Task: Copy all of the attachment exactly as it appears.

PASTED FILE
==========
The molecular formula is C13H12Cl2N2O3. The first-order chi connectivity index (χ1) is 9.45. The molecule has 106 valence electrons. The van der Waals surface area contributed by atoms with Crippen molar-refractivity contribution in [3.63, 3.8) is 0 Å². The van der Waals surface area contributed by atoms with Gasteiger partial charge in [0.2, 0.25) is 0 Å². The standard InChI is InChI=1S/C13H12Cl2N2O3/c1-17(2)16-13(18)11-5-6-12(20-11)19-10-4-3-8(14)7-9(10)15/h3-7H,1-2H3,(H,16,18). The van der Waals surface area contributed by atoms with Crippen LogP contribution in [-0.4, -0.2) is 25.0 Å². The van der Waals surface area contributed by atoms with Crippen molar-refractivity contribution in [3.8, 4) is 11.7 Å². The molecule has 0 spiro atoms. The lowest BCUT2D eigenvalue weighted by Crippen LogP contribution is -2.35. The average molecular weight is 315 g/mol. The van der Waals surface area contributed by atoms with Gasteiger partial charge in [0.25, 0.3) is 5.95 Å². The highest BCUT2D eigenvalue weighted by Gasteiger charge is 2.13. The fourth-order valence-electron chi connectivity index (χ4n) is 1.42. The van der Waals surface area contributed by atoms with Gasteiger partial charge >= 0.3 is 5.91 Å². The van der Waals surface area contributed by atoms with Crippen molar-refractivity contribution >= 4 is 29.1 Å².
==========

The molecular formula is C13H12Cl2N2O3. The first-order chi connectivity index (χ1) is 9.45. The molecule has 106 valence electrons. The van der Waals surface area contributed by atoms with Crippen molar-refractivity contribution in [3.63, 3.8) is 0 Å². The van der Waals surface area contributed by atoms with Gasteiger partial charge in [0.2, 0.25) is 0 Å². The standard InChI is InChI=1S/C13H12Cl2N2O3/c1-17(2)16-13(18)11-5-6-12(20-11)19-10-4-3-8(14)7-9(10)15/h3-7H,1-2H3,(H,16,18). The van der Waals surface area contributed by atoms with Crippen LogP contribution in [-0.4, -0.2) is 25.0 Å². The van der Waals surface area contributed by atoms with Crippen molar-refractivity contribution in [3.8, 4) is 11.7 Å². The molecule has 0 spiro atoms. The lowest BCUT2D eigenvalue weighted by Crippen LogP contribution is -2.35. The average molecular weight is 315 g/mol. The van der Waals surface area contributed by atoms with Gasteiger partial charge in [0.25, 0.3) is 5.95 Å². The highest BCUT2D eigenvalue weighted by Gasteiger charge is 2.13. The fourth-order valence-electron chi connectivity index (χ4n) is 1.42. The van der Waals surface area contributed by atoms with Gasteiger partial charge >= 0.3 is 5.91 Å². The van der Waals surface area contributed by atoms with Crippen molar-refractivity contribution >= 4 is 29.1 Å².